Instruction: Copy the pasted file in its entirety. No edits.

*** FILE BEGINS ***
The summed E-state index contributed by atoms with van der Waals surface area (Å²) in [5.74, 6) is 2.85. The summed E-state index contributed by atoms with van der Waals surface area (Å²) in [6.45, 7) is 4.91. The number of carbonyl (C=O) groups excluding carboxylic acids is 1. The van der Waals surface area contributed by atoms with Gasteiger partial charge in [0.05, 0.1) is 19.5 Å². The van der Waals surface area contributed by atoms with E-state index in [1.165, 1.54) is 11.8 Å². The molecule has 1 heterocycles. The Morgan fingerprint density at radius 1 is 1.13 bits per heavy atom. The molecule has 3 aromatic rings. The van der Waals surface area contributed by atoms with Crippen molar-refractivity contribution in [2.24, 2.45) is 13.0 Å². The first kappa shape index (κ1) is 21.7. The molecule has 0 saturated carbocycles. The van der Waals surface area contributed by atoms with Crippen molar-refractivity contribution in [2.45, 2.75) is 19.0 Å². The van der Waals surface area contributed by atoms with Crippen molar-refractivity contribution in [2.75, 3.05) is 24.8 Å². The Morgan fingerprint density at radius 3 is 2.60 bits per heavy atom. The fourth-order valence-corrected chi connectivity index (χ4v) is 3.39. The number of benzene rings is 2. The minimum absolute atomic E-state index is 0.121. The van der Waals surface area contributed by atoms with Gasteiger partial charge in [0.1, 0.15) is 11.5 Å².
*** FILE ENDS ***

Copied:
The summed E-state index contributed by atoms with van der Waals surface area (Å²) in [5.74, 6) is 2.85. The summed E-state index contributed by atoms with van der Waals surface area (Å²) in [6.45, 7) is 4.91. The number of carbonyl (C=O) groups excluding carboxylic acids is 1. The van der Waals surface area contributed by atoms with Gasteiger partial charge in [0.05, 0.1) is 19.5 Å². The van der Waals surface area contributed by atoms with E-state index in [1.165, 1.54) is 11.8 Å². The molecule has 1 heterocycles. The Morgan fingerprint density at radius 1 is 1.13 bits per heavy atom. The molecule has 3 aromatic rings. The van der Waals surface area contributed by atoms with Crippen molar-refractivity contribution in [2.24, 2.45) is 13.0 Å². The first kappa shape index (κ1) is 21.7. The molecule has 0 saturated carbocycles. The van der Waals surface area contributed by atoms with Crippen molar-refractivity contribution in [2.45, 2.75) is 19.0 Å². The van der Waals surface area contributed by atoms with Crippen molar-refractivity contribution in [2.75, 3.05) is 24.8 Å². The Morgan fingerprint density at radius 3 is 2.60 bits per heavy atom. The fourth-order valence-corrected chi connectivity index (χ4v) is 3.39. The number of benzene rings is 2. The minimum absolute atomic E-state index is 0.121. The van der Waals surface area contributed by atoms with Gasteiger partial charge in [0.1, 0.15) is 11.5 Å².